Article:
Sat, 10 May 2008 02:59:00 +0000

BARCfest was on today. Now, if you're reading this from Boulder, Colorado, you're probably thinking, no it wasn't.

I'm talking about the Brisbane Amateur Radio Club fest, not the Boulder one which is held in September apparently.

Anyway, I got there nice and early and met my brother Laurie VK4VCC. The idea was to snap up a few bargains, then meet up with the boys from the VK contest club (VKCC). We both took our cameras and intended taking a few pics for our blogs.

As you can see, there aren't any pictures. I could have taken some, but it would have just been the backs of people's heads. The place was packed.

The planned VKCC meeting didn't happen, at least not while we were there, but I did get to meet a few of the members anyway, including Eddie VK4AN and his son Raj, VK4FRAJ. Eddie and Raj are off to Fiji on Tuesday to compete in the CQ WPX CW contest and to just generally have a good time and play radios. They'll be operating as 3D2A (Eddie) and 3D2B (Raj).

Did I pick up any bargains? Well let's just say my wife didn't have anything to complain about when I got home, a pile of 12V gel cell batteries and a low pass filter for a grand total of $55. There were lots of things I was tempted to buy, but I managed to resist, this time.(image)

Houston, we have a problem

Sat, 03 May 2008 01:25:00 +0000

I've got a couple of HTs at home that don't get used much and I've been thinking of trying them out with satellites. I tried one of them a couple of years ago when SuitSat was launched. Like the thousands of other people that tuned in to SuitSat, all I heard was static.

I thought I'd do a bit of research to find out how to do it (always a good idea) and came across a few videos by Randy K7AGE.

This video just goes to show, it can be just as much fun when it doesn't work.

(object) (embed)

73 de VK4VSP(image)

ZS8T - update 1

Thu, 01 May 2008 05:56:00 +0000



I'm not sure where I got the 5th May from (a bit of QRN between the eyes and the brain perhaps), but it's actually the 9th that Petrus is hoping to be QRV.

I've loosened the bolts and used the Armstrong method to rotate my antenna slightly. Whether it will make any difference or not remains to be seen.


There's a curious thing I've noticed when there's a DXpedition like this in progress. The DX clusters are supposed to be a way to let other hams know when a particular DX station is on air and where they're readable. So why do so many lids spot the stations with comments like "nothing heard". There's so much rubbish ends up on your screen it's hardly worth reading it.

And don't get me started on the guys that spot their mate down the street with comments like "59+ here", or "loud". Of course it is you idiot. It doesn't mean anyone else can hear him.

73 de VK4VSP(image)

ZS8T - Marion Island

Wed, 30 Apr 2008 00:10:00 +0000


Here's one to keep an ear out for. As I've mentioned before, I haven't been very active since getting licenced, so if I can get ZS8T into the log that'll be my first QSO with Antarctica. Then all I'll need is Africa to get worked-all-continents. Okay, that may not be much to some of you more experienced hams, but it's a stepping stone. Actually, come to think of it, my logging software will think it's Africa anyway.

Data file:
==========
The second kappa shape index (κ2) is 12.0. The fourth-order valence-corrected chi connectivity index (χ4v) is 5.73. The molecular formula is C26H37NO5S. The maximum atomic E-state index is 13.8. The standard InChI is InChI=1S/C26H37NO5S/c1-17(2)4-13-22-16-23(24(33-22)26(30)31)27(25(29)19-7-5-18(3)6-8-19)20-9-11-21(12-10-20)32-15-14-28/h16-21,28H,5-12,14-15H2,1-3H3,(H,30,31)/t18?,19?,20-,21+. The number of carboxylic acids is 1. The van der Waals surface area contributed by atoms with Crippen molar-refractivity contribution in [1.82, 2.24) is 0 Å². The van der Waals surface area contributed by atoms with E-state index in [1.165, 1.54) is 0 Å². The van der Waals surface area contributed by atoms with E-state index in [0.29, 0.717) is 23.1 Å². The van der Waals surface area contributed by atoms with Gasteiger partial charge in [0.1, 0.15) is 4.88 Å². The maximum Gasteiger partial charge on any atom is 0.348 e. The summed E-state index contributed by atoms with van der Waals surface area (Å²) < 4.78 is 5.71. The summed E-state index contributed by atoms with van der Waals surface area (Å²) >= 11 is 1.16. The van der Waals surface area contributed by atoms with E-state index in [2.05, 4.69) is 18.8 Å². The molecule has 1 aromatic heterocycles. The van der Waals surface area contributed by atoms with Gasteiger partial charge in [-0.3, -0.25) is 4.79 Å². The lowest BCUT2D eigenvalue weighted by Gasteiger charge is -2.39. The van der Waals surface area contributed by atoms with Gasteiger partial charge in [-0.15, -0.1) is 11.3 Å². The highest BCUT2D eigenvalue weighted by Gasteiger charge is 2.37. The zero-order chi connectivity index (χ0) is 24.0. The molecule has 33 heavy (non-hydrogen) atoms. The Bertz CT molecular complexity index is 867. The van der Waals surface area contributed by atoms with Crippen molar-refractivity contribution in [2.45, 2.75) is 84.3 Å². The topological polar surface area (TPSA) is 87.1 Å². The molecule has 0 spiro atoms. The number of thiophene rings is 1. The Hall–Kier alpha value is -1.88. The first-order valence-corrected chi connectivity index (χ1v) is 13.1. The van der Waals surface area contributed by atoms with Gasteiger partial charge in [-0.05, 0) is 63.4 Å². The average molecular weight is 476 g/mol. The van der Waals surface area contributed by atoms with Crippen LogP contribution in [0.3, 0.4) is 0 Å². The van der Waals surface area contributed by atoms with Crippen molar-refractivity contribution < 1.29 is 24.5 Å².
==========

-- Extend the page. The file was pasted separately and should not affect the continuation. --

The DXpedition to Marion Island is being done by one man, Petrus ZS6GCM and he should be on air sometime early next week, possibly May 5th. It just happens to be our labour day holiday here in Queensland, what luck.

Although Petrus will be operating alone, he has plenty of support back home and I can't finish this blog without mentioning three of them. Christian DL6KAC, Col MM0NDX and Stan SQ8X have created one of the best looking DXpedition websites I've ever seen.

I might have to turn the Comet H-422 around this weekend. It's facing toward Japan at the moment and I'm yet to put it on a rotator. It does seem to have a bit of directivity on 20m, but I managed to work Calgary, Canada on 40m last week with it facing the way it is. We'll see.

73 de VK4VSP

Edit: I've just looked at the rules for the WAC and Antarctica doesn't count as a continent apparently. That kind of takes some of the challenge out of it.(image)


Mon, 21 Apr 2008 12:13:00 +0000

I've got my brother Laurie's (VK4VCC) FT-920 and FT-950 at the moment while he's in rented accomodation.

I'm off to Armidale tomorrow for a uni residential until Sunday and I needed some shirts ironed. While Donna, the XYL, was upstairs washing the dishes I ironed my shirts. Something I'm not averse to doing, since everyone knows that men make better cooks and ironers.

Anyway, I needed some music to listen to. What better choice than to use a radio that can hear clear around the globe. So I have the radio tuned to one of the local AM broadcast stations 4BH 882, easy listening music. I grew up listening to 4BH, before the FM stations started up. I've got to admit, I was surprised to hear them play David Bowie, they wouldn't have played him 30 years ago. Marcia Hines, then Elvis (the King) Presley brought me back to the 4BH I remember.

I promise I won't waste resources like this too often*.

73 de VK4VSP

*Just when I'm ironing.(image)